Gender difference in the impact of coexisting diabetes mellitus on long-term clinical outcome in people with heart failure: a report from the Korean Heart Failure Registry

the KorHF Registry

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Abstract

Aim: Few data are available on the gender-related differences in the prognostic impact of diabetes in people with heart failure. This study was performed to investigate whether there is a gender difference in the association between diabetes and long-term clinical outcomes in people hospitalized for heart failure. Methods: A total of 3162 people hospitalized with heart failure (aged 67.4 ± 14.1 years, 50.4% females) from the data set of the nationwide registry were analysed. The primary endpoint was a composite of all-cause mortality and heart failure readmission. Results: People with diabetes (30.5% for males vs. 31.1% for females, P = 0.740) were older and had more unfavourable risk factors and laboratory findings than those without diabetes in both genders. During a median follow-up period of 549 days, there were 1418 cases of composite events (44.8%). In univariable analysis, the coexistence of diabetes was significantly associated with a higher incidence of composite events in both genders (P < 0.05 each for males and females). In multivariable analysis, the prognostic impact of diabetes on the development of composite events remained significant in females even after controlling for potential confounders (hazard ratio 1.43, 95% confidence intervals 1.12–1.84; P = 0.004). However, an independent association between diabetes and composite events was not seen in males in the same multivariable analysis (P > 0.05). Conclusions: In people with heart failure, the impact of diabetes on long-term mortality and heart failure readmission seems to be stronger in females than in males. More careful and intensive management is needed especially in females with heart failure and diabetes.

Original languageEnglish
Pages (from-to)1312-1318
Number of pages7
JournalDiabetic Medicine
Volume36
Issue number10
DOIs
Publication statusPublished - 2019 Oct 1

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Registries
Diabetes Mellitus
Heart Failure
Mortality
Incidence

All Science Journal Classification (ASJC) codes

  • Internal Medicine
  • Endocrinology, Diabetes and Metabolism
  • Endocrinology

Cite this

@article{e79e75ac76e64282bbed562049c595a2,
title = "Gender difference in the impact of coexisting diabetes mellitus on long-term clinical outcome in people with heart failure: a report from the Korean Heart Failure Registry",
abstract = "Aim: Few data are available on the gender-related differences in the prognostic impact of diabetes in people with heart failure. This study was performed to investigate whether there is a gender difference in the association between diabetes and long-term clinical outcomes in people hospitalized for heart failure. Methods: A total of 3162 people hospitalized with heart failure (aged 67.4 ± 14.1 years, 50.4{\%} females) from the data set of the nationwide registry were analysed. The primary endpoint was a composite of all-cause mortality and heart failure readmission. Results: People with diabetes (30.5{\%} for males vs. 31.1{\%} for females, P = 0.740) were older and had more unfavourable risk factors and laboratory findings than those without diabetes in both genders. During a median follow-up period of 549 days, there were 1418 cases of composite events (44.8{\%}). In univariable analysis, the coexistence of diabetes was significantly associated with a higher incidence of composite events in both genders (P < 0.05 each for males and females). In multivariable analysis, the prognostic impact of diabetes on the development of composite events remained significant in females even after controlling for potential confounders (hazard ratio 1.43, 95{\%} confidence intervals 1.12–1.84; P = 0.004). However, an independent association between diabetes and composite events was not seen in males in the same multivariable analysis (P > 0.05). Conclusions: In people with heart failure, the impact of diabetes on long-term mortality and heart failure readmission seems to be stronger in females than in males. More careful and intensive management is needed especially in females with heart failure and diabetes.",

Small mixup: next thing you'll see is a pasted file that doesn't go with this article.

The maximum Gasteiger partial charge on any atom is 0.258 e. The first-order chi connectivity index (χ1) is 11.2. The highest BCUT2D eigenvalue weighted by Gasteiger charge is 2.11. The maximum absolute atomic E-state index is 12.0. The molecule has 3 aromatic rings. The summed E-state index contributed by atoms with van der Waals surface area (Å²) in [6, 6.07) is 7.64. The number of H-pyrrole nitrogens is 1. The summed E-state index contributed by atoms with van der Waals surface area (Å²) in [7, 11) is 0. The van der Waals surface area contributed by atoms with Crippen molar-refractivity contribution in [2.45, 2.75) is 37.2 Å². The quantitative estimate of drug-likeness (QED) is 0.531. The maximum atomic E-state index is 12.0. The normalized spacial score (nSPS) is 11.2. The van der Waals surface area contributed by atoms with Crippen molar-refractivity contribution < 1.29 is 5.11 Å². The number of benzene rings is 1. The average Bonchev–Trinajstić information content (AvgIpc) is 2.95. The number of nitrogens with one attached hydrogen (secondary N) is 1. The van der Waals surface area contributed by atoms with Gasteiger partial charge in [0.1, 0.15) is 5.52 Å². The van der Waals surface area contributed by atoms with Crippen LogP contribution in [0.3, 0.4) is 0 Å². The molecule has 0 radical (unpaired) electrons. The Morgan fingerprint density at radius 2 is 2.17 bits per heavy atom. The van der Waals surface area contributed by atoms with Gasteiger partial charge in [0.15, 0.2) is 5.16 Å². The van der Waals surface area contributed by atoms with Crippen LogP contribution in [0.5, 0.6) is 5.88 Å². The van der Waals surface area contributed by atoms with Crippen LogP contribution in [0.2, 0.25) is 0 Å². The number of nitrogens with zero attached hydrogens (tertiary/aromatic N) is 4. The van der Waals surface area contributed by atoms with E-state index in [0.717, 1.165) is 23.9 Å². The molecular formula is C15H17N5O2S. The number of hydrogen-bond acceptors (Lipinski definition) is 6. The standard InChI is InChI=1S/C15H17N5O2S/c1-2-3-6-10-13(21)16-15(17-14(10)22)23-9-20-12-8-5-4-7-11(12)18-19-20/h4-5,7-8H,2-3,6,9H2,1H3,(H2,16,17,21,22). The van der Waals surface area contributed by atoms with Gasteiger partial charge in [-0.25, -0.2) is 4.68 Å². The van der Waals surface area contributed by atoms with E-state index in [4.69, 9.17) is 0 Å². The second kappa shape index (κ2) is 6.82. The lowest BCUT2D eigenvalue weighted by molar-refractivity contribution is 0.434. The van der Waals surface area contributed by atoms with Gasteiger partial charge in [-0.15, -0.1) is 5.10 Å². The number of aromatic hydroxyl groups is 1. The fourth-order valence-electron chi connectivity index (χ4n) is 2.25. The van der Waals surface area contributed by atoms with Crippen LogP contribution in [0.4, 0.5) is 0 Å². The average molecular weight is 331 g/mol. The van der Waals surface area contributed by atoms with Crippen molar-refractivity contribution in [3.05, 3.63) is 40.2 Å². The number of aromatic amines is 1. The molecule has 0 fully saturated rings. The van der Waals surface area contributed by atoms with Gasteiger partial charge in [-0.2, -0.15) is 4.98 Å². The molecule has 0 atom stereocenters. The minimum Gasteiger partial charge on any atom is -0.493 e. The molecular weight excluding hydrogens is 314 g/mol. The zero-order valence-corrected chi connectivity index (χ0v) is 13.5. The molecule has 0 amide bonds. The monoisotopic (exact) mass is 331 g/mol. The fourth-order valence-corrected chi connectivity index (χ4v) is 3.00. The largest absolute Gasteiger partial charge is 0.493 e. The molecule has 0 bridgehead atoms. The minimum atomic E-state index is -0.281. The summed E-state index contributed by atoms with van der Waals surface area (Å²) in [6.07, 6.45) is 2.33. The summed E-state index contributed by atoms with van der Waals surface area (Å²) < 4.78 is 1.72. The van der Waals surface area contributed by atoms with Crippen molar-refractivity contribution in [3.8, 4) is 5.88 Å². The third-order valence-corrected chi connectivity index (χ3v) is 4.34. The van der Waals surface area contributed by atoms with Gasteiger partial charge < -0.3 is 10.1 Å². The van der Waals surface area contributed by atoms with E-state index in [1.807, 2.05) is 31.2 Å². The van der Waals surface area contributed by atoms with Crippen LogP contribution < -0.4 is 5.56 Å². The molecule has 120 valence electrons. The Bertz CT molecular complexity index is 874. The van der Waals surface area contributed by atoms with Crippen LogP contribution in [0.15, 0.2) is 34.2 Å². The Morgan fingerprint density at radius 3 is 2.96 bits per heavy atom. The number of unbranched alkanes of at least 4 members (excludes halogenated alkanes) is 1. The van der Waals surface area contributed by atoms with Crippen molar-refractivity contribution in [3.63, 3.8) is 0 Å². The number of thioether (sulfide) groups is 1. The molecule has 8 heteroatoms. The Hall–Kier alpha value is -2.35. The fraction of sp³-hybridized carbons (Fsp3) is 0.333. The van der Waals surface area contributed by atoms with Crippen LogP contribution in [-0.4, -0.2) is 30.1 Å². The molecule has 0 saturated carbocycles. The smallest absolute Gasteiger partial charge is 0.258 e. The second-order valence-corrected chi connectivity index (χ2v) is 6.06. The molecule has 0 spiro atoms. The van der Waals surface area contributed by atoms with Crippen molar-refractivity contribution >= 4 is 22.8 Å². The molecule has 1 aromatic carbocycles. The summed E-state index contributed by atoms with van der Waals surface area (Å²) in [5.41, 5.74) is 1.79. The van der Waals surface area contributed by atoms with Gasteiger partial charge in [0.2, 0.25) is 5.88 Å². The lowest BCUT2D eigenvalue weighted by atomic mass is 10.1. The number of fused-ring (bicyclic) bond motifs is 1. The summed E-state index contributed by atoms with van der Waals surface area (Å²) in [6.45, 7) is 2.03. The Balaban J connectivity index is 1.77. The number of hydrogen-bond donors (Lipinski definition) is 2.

author = "{the KorHF Registry} and Kim, {H. L.} and Kim, {M. A.} and Park, {K. T.} and Choi, {D. J.} and S. Han and Jeon, {E. S.} and Cho, {M. C.} and Kim, {J. J.} and Yoo, {B. S.} and Shin, {M. S.} and Kang, {S. M.} and Chae, {S. C.} and Ryu, {K. H.}",